What should I do if I think I have been around someone who has coronavirus?
A: The answer depends on the degree of contact you have with that person.
Cleveland Clinic is a non-profit academic medical center. Advertising on our site helps support our mission. We do not endorse non-Cleveland Clinic products or services. Policy
The coronavirus mainly spreads from person to person through droplets when an infected person talks, coughs or sneezes. This means that the biggest risk for catching it is to be in close contact for a significant amount of time with someone who has COVID-19.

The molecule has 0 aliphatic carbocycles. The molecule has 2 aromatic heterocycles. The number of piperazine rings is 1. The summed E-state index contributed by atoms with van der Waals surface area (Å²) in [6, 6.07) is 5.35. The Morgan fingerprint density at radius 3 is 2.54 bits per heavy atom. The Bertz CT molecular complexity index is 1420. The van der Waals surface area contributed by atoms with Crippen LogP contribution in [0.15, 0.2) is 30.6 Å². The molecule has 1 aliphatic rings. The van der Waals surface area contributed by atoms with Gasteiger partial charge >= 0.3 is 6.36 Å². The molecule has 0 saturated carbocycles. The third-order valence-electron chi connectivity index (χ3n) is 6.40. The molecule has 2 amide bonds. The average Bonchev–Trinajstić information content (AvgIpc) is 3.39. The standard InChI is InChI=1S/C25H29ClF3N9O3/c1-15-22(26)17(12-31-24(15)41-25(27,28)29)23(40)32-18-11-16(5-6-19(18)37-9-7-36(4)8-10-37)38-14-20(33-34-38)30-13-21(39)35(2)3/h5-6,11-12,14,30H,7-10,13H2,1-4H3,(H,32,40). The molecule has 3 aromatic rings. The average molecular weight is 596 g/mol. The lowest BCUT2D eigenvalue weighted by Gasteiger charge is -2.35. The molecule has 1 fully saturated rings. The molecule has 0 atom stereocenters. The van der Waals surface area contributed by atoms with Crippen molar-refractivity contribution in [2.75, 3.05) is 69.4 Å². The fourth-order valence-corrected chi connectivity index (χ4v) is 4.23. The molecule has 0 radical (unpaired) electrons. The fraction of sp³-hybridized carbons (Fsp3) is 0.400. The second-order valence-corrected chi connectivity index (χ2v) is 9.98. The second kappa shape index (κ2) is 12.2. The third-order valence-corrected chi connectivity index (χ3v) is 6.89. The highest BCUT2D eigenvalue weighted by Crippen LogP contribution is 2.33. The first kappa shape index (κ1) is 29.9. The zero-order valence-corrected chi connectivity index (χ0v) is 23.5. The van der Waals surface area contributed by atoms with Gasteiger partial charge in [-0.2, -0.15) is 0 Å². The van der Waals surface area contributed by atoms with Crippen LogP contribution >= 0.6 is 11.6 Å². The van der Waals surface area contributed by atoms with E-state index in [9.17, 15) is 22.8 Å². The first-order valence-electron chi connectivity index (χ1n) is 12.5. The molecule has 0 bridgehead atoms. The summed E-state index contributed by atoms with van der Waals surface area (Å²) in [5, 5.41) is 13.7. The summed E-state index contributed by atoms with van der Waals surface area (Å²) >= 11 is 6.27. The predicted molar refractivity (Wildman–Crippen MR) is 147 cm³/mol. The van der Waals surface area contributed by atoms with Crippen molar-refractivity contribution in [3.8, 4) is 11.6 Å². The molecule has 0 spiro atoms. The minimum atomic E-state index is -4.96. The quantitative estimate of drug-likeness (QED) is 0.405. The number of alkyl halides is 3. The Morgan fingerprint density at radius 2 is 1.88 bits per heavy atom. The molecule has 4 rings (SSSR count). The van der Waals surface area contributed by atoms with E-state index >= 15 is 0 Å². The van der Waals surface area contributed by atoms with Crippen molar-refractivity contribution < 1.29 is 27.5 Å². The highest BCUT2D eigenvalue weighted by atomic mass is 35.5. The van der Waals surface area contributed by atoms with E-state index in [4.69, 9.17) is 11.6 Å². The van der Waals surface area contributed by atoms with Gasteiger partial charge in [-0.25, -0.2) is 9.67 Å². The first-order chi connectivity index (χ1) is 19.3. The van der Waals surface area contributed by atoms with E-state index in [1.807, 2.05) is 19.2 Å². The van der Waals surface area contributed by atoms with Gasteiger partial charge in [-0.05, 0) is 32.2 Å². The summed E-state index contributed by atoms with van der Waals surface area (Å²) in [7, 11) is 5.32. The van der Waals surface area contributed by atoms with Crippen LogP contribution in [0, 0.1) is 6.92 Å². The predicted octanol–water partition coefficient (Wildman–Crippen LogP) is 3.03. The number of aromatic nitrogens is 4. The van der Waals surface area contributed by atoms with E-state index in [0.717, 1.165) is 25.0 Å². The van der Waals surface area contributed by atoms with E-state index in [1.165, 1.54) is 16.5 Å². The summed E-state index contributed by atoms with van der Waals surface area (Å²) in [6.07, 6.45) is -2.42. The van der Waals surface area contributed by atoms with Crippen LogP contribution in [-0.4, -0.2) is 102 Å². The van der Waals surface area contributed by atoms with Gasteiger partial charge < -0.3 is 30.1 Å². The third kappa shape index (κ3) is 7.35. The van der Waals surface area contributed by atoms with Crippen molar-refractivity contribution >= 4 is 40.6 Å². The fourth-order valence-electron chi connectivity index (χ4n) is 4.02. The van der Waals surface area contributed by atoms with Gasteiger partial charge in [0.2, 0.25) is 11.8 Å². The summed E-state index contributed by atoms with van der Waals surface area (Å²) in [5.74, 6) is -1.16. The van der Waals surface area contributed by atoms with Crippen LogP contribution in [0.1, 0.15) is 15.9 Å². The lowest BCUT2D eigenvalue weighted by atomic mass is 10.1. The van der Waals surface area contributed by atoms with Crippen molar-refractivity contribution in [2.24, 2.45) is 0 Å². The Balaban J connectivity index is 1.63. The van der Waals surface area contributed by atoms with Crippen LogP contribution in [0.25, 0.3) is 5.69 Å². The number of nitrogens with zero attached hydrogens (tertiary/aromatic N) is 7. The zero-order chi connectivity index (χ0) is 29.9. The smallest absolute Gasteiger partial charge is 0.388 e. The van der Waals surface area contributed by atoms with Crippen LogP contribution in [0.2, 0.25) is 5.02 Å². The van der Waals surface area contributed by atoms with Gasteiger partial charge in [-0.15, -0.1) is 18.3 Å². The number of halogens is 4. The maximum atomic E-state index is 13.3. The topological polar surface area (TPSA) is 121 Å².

There isn’t an exact definition of what that means, but generally we say within 6 feet of someone for at least 10 minutes.
If you were just grocery shopping in the same store as someone who might have COVID-19, that would not be considered a high risk — unless that person coughs or sneezes directly on you, which is a clear exposure.
People who do come in close, significant contact with a COVID-19 case should self-quarantine for 14 days. This involves staying home and limiting your interactions with others — even if you don’t get sick. We now understand that people can have the virus and pass it on to others even if they aren’t showing any symptoms, so self-quarantining is critical to helping prevent the spread.
If you develop symptoms such as cough, fever or shortness of breath, contact your healthcare provider for guidance on what to do.
— Infectious disease specialist Kristin Englund, MD